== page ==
Cyclopædia of Political Science, Political Economy, and the Political History of the United States

Edited by: Lalor, John J.
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New York: Maynard, Merrill, and Co.
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Includes articles by Frédéric Bastiat, Gustave de Molinari, Henry George, J. B. Say, Francis A. Walker, and more.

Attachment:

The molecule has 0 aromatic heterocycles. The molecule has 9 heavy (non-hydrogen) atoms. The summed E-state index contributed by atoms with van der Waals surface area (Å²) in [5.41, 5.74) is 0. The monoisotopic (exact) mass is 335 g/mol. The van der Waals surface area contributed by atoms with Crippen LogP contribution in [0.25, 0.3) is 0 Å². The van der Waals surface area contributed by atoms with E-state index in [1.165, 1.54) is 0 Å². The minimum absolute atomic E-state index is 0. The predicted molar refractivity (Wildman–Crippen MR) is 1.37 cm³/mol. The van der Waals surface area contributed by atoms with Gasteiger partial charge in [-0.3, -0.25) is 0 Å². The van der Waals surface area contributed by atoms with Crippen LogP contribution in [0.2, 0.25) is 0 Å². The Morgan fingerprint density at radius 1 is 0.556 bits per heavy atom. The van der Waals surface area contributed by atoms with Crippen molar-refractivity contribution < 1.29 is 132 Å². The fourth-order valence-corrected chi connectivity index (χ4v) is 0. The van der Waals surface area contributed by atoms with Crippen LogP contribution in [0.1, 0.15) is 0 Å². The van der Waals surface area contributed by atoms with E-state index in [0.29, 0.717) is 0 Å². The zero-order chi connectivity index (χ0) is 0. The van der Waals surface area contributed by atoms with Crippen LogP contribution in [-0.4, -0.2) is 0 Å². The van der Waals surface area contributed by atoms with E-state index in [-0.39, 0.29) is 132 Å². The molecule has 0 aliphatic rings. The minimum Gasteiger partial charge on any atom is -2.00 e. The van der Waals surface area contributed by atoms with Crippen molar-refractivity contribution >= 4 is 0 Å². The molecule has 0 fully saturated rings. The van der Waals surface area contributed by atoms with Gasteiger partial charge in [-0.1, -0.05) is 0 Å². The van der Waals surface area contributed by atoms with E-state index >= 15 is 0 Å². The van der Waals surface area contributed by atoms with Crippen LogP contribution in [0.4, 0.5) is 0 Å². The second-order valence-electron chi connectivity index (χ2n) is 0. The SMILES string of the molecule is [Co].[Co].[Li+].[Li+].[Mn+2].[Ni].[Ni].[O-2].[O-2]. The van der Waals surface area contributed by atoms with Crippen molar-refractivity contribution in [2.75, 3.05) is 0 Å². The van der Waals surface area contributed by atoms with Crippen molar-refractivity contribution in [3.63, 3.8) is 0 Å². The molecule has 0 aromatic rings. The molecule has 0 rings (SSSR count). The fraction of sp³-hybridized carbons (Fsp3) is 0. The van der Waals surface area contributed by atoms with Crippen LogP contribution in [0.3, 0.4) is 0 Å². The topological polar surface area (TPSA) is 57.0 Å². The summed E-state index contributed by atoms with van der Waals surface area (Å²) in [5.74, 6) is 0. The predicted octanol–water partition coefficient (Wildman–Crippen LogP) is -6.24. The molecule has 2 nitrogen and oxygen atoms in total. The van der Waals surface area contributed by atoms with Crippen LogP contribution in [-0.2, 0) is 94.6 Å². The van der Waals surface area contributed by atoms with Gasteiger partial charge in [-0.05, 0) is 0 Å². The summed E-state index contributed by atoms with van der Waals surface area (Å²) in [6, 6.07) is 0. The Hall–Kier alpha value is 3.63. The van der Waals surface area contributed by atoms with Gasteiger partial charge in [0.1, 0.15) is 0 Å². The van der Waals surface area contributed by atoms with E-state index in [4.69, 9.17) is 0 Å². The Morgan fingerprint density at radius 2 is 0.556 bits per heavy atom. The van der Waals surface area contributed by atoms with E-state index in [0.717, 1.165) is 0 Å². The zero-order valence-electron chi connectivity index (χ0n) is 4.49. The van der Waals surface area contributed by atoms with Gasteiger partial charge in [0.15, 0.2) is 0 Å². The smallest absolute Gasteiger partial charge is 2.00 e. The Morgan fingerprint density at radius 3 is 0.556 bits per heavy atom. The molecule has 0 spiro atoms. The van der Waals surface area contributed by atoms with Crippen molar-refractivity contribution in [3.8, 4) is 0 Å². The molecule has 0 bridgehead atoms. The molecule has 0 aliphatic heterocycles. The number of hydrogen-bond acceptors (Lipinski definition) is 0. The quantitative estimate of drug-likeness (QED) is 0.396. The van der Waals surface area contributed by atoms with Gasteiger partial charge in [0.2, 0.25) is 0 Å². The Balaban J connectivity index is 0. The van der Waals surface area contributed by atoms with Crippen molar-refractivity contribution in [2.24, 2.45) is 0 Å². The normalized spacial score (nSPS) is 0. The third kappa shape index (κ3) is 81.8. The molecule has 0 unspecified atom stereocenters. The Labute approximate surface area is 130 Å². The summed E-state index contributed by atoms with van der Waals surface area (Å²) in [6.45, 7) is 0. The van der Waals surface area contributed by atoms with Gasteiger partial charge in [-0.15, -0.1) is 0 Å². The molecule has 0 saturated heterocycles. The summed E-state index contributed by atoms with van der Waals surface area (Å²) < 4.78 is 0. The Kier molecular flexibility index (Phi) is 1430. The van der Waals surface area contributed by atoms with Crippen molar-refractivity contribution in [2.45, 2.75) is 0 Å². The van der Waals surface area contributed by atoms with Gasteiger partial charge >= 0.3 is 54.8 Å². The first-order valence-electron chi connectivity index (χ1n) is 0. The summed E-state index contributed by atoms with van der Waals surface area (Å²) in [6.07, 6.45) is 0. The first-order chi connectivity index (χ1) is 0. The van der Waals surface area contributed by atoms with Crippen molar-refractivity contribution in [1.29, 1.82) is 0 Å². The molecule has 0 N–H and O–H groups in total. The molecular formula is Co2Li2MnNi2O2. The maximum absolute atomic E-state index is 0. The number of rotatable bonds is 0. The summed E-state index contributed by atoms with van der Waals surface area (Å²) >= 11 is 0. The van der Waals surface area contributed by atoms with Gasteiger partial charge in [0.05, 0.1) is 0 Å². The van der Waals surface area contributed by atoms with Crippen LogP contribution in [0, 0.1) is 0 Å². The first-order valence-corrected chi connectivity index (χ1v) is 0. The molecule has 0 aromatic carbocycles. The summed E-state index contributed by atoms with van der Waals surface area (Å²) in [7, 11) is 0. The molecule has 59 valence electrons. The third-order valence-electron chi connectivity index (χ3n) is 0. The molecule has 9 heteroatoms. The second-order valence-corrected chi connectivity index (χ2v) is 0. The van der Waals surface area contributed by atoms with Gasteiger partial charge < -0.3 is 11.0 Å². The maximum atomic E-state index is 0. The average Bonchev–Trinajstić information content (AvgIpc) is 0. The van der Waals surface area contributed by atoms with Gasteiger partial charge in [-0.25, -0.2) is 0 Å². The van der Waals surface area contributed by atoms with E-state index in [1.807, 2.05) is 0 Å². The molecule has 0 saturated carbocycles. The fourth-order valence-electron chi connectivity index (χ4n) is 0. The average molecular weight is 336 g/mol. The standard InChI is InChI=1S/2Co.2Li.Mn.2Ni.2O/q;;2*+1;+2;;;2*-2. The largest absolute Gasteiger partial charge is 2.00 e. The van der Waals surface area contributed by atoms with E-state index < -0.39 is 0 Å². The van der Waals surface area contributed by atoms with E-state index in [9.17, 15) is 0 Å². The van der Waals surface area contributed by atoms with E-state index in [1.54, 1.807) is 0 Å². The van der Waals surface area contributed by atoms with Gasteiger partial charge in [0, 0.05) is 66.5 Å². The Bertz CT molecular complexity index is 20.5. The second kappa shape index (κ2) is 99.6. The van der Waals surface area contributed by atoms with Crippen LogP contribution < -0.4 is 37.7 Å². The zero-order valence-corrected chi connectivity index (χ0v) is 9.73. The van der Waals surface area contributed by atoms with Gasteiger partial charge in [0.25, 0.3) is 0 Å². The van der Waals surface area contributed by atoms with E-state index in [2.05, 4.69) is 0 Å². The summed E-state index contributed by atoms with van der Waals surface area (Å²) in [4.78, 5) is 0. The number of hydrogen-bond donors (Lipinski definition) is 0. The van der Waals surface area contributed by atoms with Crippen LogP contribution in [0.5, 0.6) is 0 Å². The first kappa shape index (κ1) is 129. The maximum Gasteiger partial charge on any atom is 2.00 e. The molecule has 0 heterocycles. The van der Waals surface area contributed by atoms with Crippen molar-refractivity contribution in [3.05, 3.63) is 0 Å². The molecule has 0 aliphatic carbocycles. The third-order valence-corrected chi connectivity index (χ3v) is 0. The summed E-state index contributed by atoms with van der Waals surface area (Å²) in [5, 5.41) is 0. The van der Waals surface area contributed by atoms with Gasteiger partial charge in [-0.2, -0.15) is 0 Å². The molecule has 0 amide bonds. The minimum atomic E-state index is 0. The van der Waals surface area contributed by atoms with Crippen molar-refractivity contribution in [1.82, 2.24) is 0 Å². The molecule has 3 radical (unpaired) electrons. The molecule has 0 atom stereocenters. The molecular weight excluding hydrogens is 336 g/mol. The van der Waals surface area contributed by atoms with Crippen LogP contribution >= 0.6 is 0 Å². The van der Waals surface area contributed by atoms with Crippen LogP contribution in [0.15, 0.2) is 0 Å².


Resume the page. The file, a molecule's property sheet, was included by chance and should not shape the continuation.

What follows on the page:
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CONSERVATIVE, a name generally adopted in free countries by the party opposed to sudden innovations. It is sometimes known, also, as the party of resistance. In England the conservative is almost identical with the tory party. The reform party was represented formerly by the whigs; but for sometime past a third party, known as the radicals, has existed. The whigs now form a sort of middle party between the radicals and the tories.